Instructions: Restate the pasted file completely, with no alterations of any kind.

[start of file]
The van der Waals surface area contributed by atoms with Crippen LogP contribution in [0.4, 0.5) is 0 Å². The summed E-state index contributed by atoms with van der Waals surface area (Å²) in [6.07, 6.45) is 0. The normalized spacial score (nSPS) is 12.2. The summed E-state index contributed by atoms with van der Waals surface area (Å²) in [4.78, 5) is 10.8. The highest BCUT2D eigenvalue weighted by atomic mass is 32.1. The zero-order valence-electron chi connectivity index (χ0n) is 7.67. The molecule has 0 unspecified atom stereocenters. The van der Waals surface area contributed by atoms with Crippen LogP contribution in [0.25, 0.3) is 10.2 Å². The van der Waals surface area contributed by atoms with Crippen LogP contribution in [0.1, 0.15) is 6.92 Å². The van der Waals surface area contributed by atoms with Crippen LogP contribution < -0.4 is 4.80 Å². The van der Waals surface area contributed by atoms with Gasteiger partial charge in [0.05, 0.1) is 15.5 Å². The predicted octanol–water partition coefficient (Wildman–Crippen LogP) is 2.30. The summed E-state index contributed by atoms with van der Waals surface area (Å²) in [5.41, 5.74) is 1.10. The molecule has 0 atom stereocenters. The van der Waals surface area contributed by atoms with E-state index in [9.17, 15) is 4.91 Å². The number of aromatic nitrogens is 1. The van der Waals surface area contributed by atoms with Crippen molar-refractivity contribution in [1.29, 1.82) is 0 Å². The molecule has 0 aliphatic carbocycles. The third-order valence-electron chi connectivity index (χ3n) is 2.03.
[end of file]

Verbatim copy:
The van der Waals surface area contributed by atoms with Crippen LogP contribution in [0.4, 0.5) is 0 Å². The summed E-state index contributed by atoms with van der Waals surface area (Å²) in [6.07, 6.45) is 0. The normalized spacial score (nSPS) is 12.2. The summed E-state index contributed by atoms with van der Waals surface area (Å²) in [4.78, 5) is 10.8. The highest BCUT2D eigenvalue weighted by atomic mass is 32.1. The zero-order valence-electron chi connectivity index (χ0n) is 7.67. The molecule has 0 unspecified atom stereocenters. The van der Waals surface area contributed by atoms with Crippen LogP contribution in [0.25, 0.3) is 10.2 Å². The van der Waals surface area contributed by atoms with Crippen LogP contribution in [0.1, 0.15) is 6.92 Å². The van der Waals surface area contributed by atoms with Crippen LogP contribution < -0.4 is 4.80 Å². The van der Waals surface area contributed by atoms with Gasteiger partial charge in [0.05, 0.1) is 15.5 Å². The predicted octanol–water partition coefficient (Wildman–Crippen LogP) is 2.30. The summed E-state index contributed by atoms with van der Waals surface area (Å²) in [5.41, 5.74) is 1.10. The molecule has 0 atom stereocenters. The van der Waals surface area contributed by atoms with E-state index in [9.17, 15) is 4.91 Å². The number of aromatic nitrogens is 1. The van der Waals surface area contributed by atoms with Crippen molar-refractivity contribution in [1.29, 1.82) is 0 Å². The molecule has 0 aliphatic carbocycles. The third-order valence-electron chi connectivity index (χ3n) is 2.03.